The lat­est wheel­chair de­signs de­liver the world’s fastest and cheap­est chairs.

Low-cost wheel­chair made rugged to last in east Africa

The Witness - Wheels - - FRONT PAGE - PHOTO: SAFARISEAT

A NEW wheel­chair has been de­signed to make life eas­ier for in­di­vid­u­als liv­ing with dis­abil­i­ties in de­vel­op­ing re­gions. The SafariSeat, from Lon­don-based Uji, is aimed at be­ing af­ford­able, easy to re­pair with in­ex­pen­sive parts, and able to be man­u­fac­tured and re­paired lo­cally.

Like the Freedom Chair and Moun­tain Trike, the SafariSeat was con­ceived for use on rough ter­rain. Where it dif­fers from those ex­am­ples, though, is in hav­ing four wheels in­stead of three and a fo­cus on af­ford­abil­ity.

The project came about in 2014 af­ter an ac­ci­dent left Uji founder Janna Dee­ble in a wheel­chair tem­po­rar­ily.

Dee­ble, who grew up in Kenya, felt the ex­pe­ri­ence helped him to un­der­stand bet­ter the dif­fi­cul­ties that are faced by wheel­chair-us­ing peo­ple in de­vel­op­ing coun­tries, who may have to deal with rough ter­rain with­out ad­e­quate equip­ment.

“SafariSeat is de­signed so that it can be made in ba­sic work­shops, us­ing bi­cy­cle com­po­nents. We did this to en­able easy and af­ford­able re­pair.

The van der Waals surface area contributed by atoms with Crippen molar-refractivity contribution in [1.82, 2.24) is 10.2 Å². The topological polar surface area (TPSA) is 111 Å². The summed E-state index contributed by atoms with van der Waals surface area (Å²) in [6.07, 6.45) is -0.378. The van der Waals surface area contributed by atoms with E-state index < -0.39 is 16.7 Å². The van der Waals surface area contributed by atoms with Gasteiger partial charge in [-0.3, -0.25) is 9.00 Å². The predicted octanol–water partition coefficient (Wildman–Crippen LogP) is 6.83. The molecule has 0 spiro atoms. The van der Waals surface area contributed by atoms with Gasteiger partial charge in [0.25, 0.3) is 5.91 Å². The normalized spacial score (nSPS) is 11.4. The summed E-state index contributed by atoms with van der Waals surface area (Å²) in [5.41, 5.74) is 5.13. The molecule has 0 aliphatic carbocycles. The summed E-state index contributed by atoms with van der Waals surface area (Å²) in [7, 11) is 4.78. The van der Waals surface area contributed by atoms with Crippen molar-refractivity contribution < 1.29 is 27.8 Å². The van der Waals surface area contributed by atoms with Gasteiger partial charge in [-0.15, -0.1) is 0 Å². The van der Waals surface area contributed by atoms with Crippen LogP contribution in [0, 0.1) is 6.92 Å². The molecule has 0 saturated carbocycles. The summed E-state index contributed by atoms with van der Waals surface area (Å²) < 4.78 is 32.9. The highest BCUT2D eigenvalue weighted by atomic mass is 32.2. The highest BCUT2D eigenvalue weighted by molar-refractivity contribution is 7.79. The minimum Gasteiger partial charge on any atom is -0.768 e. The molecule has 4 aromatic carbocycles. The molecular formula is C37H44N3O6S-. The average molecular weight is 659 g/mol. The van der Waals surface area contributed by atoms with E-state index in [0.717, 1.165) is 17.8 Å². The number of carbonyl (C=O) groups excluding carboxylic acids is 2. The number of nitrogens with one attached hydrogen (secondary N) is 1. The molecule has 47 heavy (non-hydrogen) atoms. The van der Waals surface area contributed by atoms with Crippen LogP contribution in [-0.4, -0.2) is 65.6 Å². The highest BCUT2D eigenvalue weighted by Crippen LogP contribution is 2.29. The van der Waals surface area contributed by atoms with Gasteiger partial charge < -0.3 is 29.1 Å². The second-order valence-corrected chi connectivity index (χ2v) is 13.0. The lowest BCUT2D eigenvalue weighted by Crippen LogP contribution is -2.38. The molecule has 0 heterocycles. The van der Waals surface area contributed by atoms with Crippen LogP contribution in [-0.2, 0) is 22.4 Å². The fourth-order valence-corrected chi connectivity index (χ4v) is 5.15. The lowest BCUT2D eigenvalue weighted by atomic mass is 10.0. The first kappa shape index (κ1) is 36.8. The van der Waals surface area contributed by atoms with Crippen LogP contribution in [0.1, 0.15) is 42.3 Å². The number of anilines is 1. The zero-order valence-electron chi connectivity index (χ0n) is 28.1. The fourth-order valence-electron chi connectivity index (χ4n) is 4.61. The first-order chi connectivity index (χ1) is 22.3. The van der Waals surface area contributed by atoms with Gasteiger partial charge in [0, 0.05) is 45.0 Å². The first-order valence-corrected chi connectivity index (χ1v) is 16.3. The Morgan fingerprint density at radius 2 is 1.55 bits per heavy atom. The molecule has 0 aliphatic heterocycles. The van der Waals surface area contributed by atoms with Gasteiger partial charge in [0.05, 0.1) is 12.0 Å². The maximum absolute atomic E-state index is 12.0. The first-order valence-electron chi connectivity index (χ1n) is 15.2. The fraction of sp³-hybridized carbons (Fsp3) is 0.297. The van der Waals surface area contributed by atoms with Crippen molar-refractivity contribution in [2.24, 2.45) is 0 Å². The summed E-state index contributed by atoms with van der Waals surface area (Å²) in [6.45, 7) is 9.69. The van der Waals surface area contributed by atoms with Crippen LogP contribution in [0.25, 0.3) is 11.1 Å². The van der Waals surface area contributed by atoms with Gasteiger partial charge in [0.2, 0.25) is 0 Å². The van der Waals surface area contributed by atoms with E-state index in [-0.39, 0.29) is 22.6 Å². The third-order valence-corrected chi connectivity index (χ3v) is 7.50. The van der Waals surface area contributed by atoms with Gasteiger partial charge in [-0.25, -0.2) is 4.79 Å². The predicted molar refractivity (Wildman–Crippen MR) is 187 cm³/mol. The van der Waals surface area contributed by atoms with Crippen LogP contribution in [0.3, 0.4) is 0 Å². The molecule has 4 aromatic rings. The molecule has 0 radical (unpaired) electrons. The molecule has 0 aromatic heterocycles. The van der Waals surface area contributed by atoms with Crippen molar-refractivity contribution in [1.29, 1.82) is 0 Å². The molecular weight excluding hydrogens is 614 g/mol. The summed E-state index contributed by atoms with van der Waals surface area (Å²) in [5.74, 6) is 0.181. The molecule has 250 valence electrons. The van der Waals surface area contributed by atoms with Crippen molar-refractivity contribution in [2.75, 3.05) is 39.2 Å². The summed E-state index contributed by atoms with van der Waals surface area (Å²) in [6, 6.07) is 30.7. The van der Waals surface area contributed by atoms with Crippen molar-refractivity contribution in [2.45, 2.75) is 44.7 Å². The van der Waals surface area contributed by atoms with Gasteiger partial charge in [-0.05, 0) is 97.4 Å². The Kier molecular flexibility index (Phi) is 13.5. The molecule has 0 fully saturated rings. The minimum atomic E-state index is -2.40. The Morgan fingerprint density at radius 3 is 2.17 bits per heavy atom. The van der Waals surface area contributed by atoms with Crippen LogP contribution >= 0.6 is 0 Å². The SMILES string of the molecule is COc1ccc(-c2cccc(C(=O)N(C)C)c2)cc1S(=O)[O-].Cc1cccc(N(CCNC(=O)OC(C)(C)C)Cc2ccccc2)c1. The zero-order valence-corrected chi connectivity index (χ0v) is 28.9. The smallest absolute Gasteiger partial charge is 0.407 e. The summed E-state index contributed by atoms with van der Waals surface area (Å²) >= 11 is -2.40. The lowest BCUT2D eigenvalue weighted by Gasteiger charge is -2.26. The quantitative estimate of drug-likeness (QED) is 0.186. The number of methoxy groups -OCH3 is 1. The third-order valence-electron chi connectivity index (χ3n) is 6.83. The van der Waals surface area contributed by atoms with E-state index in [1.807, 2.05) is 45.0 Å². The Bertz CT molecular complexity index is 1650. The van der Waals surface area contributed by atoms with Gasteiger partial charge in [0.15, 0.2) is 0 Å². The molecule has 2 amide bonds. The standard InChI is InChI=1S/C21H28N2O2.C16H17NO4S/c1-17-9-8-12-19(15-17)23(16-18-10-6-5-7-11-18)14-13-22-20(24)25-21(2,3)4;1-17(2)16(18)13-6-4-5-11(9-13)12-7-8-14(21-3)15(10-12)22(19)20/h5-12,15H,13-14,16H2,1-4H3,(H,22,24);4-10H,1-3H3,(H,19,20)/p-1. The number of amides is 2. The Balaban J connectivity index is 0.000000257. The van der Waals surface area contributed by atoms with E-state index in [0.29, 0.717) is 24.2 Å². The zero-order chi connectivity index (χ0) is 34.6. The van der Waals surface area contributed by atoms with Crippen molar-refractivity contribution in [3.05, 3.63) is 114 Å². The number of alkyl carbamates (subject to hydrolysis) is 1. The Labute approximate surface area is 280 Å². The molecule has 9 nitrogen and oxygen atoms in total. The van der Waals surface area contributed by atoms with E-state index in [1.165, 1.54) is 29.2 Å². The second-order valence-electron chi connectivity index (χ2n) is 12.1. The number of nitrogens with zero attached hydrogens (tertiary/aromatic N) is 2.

“Char­ity do­na­tions of un­suit­able wheel­chairs are well-in­ten­tioned, but of­ten their re­pair re­quires spe­cial­ist tech­niques and im­ported parts, so they quickly be­come re­dun­dant. Lo­cal man­u­fac­ture keeps all costs low, and means the user can com­mu­ni­cate di­rectly with the man­u­fac­turer, en­abling cus­tom mod­i­fi­ca­tions where needed,” Dee­ble states on Kick­starter.

The chair is de­signed in such a way that it can be as­sem­bled with­out the need for tools. Levers on each side are pumped with the arms to pro­pel the chair via a lever­aged mech­a­nism. Grip­ping the levers at the bot­tom gives the sense of a high gear for use at speed over flat ground, while grip­ping them at the top pro­vides more lever­age for in­creased torque over rough ground.

A sus­pen­sion sys­tem al­lows the chair to keep all four wheels in con­tact with the ground for sta­bil­ity while mov­ing over rough ter­rain. The seat, mean­while, ad­justs its shape as the chair moves, help­ing to re­duce the po­ten­tial for pres­sure sores and stim­u­lat­ing blood flow. Uji plans to make the blue­prints for the SafariSeat freely avail­able, mean­ing that any­one will be able to build one.

It also plans to in­clude work­arounds so that the chair can still be con­structed even if not all of the re­quired com­po­nents are avail­able.

Uji is work­ing with APDK Bom­bolulu who have con­trib­uted a wealth of ex­per­tise in lo­cal man­u­fac­tur­ing tech­niques and pro­vide a distri­bu­tion net­work that will be used to de­liver the Sa­far­iSeats.

A Kick­starter crowd-fund­ing cam­paign for the SafariSeat is un­der way. Pledges from £200 (about R3 420) will see a SafariSeat gifted to an in­di­vid­ual whom it could ben­e­fit.


Letu, a Kenyan dis­abled by po­lio, helped to de­sign the low-cost SafariSeat wheel­chair us­ing bi­cy­cle parts to give freedom of move­ment to the one in 200 dis­abled peo­ple who need a wheel­chair in eastern Africa.

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